This recipe is likely to push some of you out of their comfort zone. The meat I am presenting you today is rabbit, and you are welcome to go elsewhere if this disturbs you in any way. If it doesn’t, I hope you are inclined to consider this recipe. It is a quintessentially Italian recipe, not because it is very common, nor because the method is widespread, but because of its combination of simplicity, style and intense flavours: a combination at the heart of what makes Italian cooking stand out from the crowd.
The recipe comes from Monferrato, the Southern part of Piemonte. Mainly hilly, but lacking some of the spectacular art treasures and landscapes that have made other regions like Chianti very popular with tourists, Monferrato is home to many a culinary treasure, from tartufo to barolo to bagna cauda. The way of life in the hills is traditionally agricultural, and this reflects on the recipe: in every farm poultry and rabbits, the so-called ‘animali da cortile’, were raised, and constituted one of the main meat sources. The recipe is completed using olive oil from the nearby Liguria and herbs grown in the garden. It was probably invented when the work on the farm was more intense and there was not much time to cook every day: an ingenious and tasty way to keep the meat for a few more days and make a little go further.
I have always eaten rabbit, since it is very common in Veneto, together with other unusual meats like horse or pigeon. Rabbit has a delicate but resilient flavour, not unlike a very good chicken, and a much firmer meat. If you have never cooked with it, there are a couple of tricks to make sure it does not taste gamey, which can put off some people (including me). If the idea of eating rabbit really puts you off, but you still are intrigued by the recipe, or if you can’t find rabbit where you live, you can probably try something similar with a very good free range chicken, or even better, with a hen. Actually in the cookbook where this recipe comes from, there is a very similar recipe made using hen.
I took the recipe from ‘Osterie del monferrato‘: the Slow Food movement made a painstaking work at interviewing the cooks of their favourite osterie, as well as the home cooks of every little village, and collecting their recipes together with their local history and evolution. This recipe however is not new to me. My mum has been making it for years, and now that I can find rabbit (not a very common sight in the UK) I wanted to make it myself.
The recipe must be made ahead. You need to boil the meat, bone it, and marinade it in olive oil, garlic and sage. The active time is probably about half an hour, the longest part being boning the meat. Then you forget about it for a few days in the fridge. In this time the garlic and sage will infuse the oil and the meat will be fed with that oil, turning into a soft but firm preserve not unlike the consistency of very good canned tuna – hence the name, tonno. When you want to eat it, not before two days, and not after a week, let the whole pot get to room temperature. Drip off the oil carefully, and serve with something simple – a green, fresh salad, a few drops of balsamic vinegar. Garlic will be a clear presence, like sage, but none of them will be overly assertive. For this reason make sure you use very good garlic; if you can find it, I like pink French garlic, particularly mild and sweet, while I find the Chinese garlic is to be avoided, at least in Europe. For the sage I brought some fresh leaves from a visit to my parents’ garden, conveniently located in Piemonte 🙂 When cutting the meat, I like to leave relatively big chunks, the size of a big bite, as much as possible, since I find that they have the best consistency after the marinade.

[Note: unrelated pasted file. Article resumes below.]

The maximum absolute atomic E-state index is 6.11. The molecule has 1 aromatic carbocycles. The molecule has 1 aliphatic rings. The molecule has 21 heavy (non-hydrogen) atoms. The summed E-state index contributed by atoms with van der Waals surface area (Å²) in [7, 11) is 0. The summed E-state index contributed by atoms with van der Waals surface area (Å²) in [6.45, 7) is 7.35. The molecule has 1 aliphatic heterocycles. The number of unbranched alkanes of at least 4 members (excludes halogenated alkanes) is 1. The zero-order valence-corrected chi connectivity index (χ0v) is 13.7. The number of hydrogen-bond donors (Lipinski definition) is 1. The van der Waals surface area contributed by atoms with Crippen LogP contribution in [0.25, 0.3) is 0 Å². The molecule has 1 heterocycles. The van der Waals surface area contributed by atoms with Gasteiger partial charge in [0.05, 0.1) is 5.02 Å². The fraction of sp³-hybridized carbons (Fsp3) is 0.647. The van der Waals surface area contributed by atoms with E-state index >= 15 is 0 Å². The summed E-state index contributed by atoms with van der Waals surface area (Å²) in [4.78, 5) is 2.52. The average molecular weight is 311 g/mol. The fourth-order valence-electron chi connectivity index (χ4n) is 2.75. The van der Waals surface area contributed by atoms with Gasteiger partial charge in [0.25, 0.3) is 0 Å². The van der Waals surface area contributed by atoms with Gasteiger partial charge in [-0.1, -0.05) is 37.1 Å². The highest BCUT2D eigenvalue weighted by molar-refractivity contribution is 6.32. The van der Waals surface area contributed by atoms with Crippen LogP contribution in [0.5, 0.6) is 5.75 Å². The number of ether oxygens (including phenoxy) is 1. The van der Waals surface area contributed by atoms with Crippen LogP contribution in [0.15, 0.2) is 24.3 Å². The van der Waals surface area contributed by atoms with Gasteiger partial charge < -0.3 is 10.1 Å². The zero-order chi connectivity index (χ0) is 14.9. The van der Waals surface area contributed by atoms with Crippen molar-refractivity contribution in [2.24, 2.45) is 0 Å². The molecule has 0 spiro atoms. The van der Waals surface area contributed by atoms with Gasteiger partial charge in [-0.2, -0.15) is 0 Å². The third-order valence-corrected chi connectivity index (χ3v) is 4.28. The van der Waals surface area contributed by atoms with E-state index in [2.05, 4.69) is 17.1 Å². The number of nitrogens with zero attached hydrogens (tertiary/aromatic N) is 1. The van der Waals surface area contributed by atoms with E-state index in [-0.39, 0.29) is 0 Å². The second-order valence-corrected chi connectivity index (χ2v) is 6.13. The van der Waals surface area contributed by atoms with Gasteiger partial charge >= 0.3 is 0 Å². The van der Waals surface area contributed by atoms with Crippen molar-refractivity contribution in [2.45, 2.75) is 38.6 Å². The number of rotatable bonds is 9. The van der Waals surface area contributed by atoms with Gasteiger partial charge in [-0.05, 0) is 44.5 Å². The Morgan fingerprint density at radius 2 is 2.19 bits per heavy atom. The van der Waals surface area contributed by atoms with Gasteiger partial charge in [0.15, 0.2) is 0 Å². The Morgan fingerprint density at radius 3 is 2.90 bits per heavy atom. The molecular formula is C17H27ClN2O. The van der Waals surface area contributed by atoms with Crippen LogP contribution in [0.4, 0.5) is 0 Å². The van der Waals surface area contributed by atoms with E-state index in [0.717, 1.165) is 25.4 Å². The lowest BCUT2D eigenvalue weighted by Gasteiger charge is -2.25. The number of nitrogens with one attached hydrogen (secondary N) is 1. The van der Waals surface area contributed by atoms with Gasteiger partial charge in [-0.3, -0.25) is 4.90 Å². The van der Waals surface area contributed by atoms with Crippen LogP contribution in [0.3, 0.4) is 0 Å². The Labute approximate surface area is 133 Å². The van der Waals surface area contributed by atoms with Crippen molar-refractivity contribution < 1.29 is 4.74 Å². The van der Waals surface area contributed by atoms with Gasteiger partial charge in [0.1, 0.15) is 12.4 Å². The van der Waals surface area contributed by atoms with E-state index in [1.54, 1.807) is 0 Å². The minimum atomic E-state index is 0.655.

Finally, the recipe is traditionally served as a starter, but I like to add more salad, a few other vegetables on the side and some good bread, and call it lunch.
Tonno di coniglio – Rabbit preserve
Ingredients: serves 4-6 people
3 rabbit tights
For the stock: 1 carrot, 1 piece of celeriac root, 1 onion, 2 bay leaves, grains of black pepper, two or three cloves, 1 tablespoon rosemary leaves
For the marinade: 6 garlic cloves, a bunch of fresh sage leaves, whole black peppercorns, salt.
To serve: fresh salad leaves, a few drops of good quality balsamic vinegar (optional)
To make sure your rabbit does not taste gamey, immerse the parts in cold water, and leave them under a drip of running water for about half an hour, until the meat turns almost white in parts.
Drain it. Put all the stock ingredients into a big stock pot with about 2 lt water. When the water is boiling add the rabbit pieces, and let it cook, covered, for about 45 minutes- 1 hour. The meat should be very tender, but not overly cooked and mushy. Let the meat get warm, then take it off the stock. Cut the meat parts off the bone into large bite sized chunks. Take a glass container; fit about half of the meat on top of it, cover with half of the garlic cloves, peeled and slightly crushed, a few whole peppercorns, half the sage leaves, whole, and a generous amount of salt. Pour some olive oil on top. Make another layer of meat, then again a layer of sage, garlic, salt and pepper. Cover everything with olive oil, so that the meat will be completely covered by it. Cover your container and let it rest in the fridge for at lest two days. Take it out well ahead of time before serving, so that the oil will melt completely. Drain the meat well and serve it as a starter or as a main with some crunchy salad leaves and if you like, a few drops of very good balsamic vinegar.